5. Write It Out
We’ve long known (or really strongly-suspected) the mnemonic benefits of writing things out by hand. Since memorization plays such a massive role in learning Greek in seminary, why not use the best memory and recall techniques you have? I suggest getting a large notebook just for Greek. Write out your paradigm charts (over and over again). The master verb charts, participle charts, etc. Copy out the alphabet, even parts of the Greek New Testament! And certainly write out your vocab words. The more you write, the more you remember.
6. Parse Everything
Translation will likely be a large part of your weekly classwork, even from the beginning of the term (or close to it). If you have a high familiarity with the New Testament, you might find that you lean on basic vocabulary and your memory of what happens in any given passage to translate. But if you lean on your familiarity with the English Bible, you will never learn how to translate the Greek text, and thus will never reap from the exegetical benefits thereof.
The key to doing your translation work well in the beginning is to parse everything. Don’t just note that φαίνει means “shines” — instead make sure you know that it’s a present active indicative verb in the third person singular. Why does that matter? John 1:5 says “the light shines (φαίνει) in the darkness, and the darkness has not overcome it.” He doesn’t say it “shone in the darkness” or “will shine” — from the time perspective of the author, the light is currently shining, even though he is writing his Gospel after the ascension of Jesus. It’s worth it to know the morphology and spend the time parsing each main word in your translation!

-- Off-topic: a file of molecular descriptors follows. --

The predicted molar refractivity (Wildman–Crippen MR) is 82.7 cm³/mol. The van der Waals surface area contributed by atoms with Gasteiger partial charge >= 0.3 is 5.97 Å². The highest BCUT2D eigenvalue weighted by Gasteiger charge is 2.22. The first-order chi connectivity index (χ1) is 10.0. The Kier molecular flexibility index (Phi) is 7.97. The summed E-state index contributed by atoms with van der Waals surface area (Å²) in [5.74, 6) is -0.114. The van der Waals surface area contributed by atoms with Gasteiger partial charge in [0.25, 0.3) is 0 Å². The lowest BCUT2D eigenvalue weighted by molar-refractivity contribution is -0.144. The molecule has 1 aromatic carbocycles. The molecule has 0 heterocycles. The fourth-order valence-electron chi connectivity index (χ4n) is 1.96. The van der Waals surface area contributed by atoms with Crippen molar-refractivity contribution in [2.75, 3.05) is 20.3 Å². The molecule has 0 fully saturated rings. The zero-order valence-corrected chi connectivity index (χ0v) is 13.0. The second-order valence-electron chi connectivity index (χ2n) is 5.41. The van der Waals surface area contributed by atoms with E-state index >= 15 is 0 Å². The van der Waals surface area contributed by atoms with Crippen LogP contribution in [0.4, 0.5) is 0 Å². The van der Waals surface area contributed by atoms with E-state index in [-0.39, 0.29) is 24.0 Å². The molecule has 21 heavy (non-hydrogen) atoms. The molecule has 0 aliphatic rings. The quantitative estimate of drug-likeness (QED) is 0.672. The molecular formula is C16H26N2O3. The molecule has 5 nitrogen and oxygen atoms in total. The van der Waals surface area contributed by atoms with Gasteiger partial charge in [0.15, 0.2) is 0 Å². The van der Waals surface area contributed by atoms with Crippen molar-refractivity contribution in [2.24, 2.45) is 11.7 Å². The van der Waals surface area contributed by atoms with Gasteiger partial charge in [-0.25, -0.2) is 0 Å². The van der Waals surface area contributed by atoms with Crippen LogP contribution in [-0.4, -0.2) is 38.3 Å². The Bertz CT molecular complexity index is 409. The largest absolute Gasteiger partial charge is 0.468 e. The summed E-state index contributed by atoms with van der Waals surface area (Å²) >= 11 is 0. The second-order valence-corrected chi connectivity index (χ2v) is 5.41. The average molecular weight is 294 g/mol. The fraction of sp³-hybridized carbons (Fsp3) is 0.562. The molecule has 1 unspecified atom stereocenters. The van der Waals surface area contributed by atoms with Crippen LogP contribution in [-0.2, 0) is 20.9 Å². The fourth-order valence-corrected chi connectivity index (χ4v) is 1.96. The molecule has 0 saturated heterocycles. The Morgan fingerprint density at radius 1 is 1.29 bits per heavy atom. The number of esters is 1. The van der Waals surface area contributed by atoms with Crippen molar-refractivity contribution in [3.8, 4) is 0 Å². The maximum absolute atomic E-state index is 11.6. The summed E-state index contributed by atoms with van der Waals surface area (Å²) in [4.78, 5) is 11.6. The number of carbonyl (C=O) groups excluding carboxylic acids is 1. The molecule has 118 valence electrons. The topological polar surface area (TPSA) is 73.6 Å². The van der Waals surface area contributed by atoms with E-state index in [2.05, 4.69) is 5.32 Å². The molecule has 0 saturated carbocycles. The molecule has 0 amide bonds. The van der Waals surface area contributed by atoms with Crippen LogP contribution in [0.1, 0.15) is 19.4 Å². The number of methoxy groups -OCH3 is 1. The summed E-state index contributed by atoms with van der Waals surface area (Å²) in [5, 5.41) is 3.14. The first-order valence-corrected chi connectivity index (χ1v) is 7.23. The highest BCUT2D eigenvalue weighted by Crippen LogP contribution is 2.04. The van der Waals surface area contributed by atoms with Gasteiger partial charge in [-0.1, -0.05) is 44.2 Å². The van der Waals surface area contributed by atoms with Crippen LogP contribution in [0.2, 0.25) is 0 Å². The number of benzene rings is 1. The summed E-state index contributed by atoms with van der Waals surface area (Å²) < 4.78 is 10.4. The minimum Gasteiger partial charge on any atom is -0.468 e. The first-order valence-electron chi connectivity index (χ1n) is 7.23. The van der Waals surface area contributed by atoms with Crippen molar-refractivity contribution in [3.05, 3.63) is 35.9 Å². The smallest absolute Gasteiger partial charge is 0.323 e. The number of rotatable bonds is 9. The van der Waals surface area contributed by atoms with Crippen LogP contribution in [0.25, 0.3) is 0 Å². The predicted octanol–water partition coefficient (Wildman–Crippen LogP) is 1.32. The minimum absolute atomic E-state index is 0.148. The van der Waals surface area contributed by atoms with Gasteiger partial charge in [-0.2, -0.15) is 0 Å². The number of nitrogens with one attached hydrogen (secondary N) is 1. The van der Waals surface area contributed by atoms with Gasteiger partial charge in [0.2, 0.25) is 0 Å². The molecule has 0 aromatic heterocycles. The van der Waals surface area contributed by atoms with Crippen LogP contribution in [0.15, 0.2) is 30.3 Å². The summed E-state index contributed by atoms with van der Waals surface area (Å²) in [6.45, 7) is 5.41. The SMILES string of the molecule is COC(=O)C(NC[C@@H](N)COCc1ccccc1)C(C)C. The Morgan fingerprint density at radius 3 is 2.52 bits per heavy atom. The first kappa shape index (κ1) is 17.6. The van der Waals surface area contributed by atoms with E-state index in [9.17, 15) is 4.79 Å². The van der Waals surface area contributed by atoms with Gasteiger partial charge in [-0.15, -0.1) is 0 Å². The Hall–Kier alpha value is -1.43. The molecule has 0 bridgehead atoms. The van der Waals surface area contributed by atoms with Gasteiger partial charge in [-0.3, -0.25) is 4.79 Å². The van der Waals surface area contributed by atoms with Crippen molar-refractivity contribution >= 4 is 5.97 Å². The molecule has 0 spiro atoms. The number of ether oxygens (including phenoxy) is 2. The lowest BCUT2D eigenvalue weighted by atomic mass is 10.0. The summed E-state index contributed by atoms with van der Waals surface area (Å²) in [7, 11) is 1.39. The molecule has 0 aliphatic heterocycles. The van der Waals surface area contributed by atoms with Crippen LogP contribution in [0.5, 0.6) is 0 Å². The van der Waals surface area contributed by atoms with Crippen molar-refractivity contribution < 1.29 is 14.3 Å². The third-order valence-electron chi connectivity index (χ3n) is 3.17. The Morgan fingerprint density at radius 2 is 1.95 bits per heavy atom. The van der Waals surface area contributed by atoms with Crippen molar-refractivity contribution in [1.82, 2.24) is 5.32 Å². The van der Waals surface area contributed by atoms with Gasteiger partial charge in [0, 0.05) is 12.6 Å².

7. Learn Your Roots and Stems
Don’t make the same mistake I did. When I was memorizing verbs in the vocab section, I ignored which roots they came from, as well as their stems. I later discovered that I had made an error that was very difficult to rectify! Knowledge of the verbal roots and stems will be critical in distinguishing different verbs, participles, and subjunctives down the road.
8. Find a Greek Geek
This particularly matters if you are an online seminary student taking Greek. It will help you leaps and bounds to find someone you know, perhaps at your church, who knows Koine Greek. Having a friend to bounce questions off of that is only a text or phone call away can be not only helpful, but it can make learning this new language way more fun as you practice together, and even read the Greek New Testament together. Speaking of which…
9. Buy a Beautiful Greek New Testament
You won’t regret it. Spend $40-60 bucks on this, and you’ll have it and love it for years to come. But not only that, having a book (I’m betting you’re a book nerd, like me?) that is lovely and that you enjoy will lower the barrier of getting into the Greek text regularly. I recommend the Tyndale House Greek New Testament, published by Crossway. It’s well type-set, single-column, and has a limited apparatus.
10. Every. Single. Day.
I know it’s trite, but it must be said: you need to be in the Greek text every day. Try planning 20 or 30 minutes each day at a consistent time, like a lunch break. Once you’re well into your first year try splitting your time between vocab review, parsing, and translation with simply reading the text. Greek is so different than English, and so…well, dead-languagey, that if you’re not in it daily then you will have no exposure, and you’ll lose it. It’s worth the daily “sacrifice” (although I daresay you may come to enjoy it) for the duration of your Greek studies, and most successful Greek and New Testament scholars recommend making it a part of the rest of your life.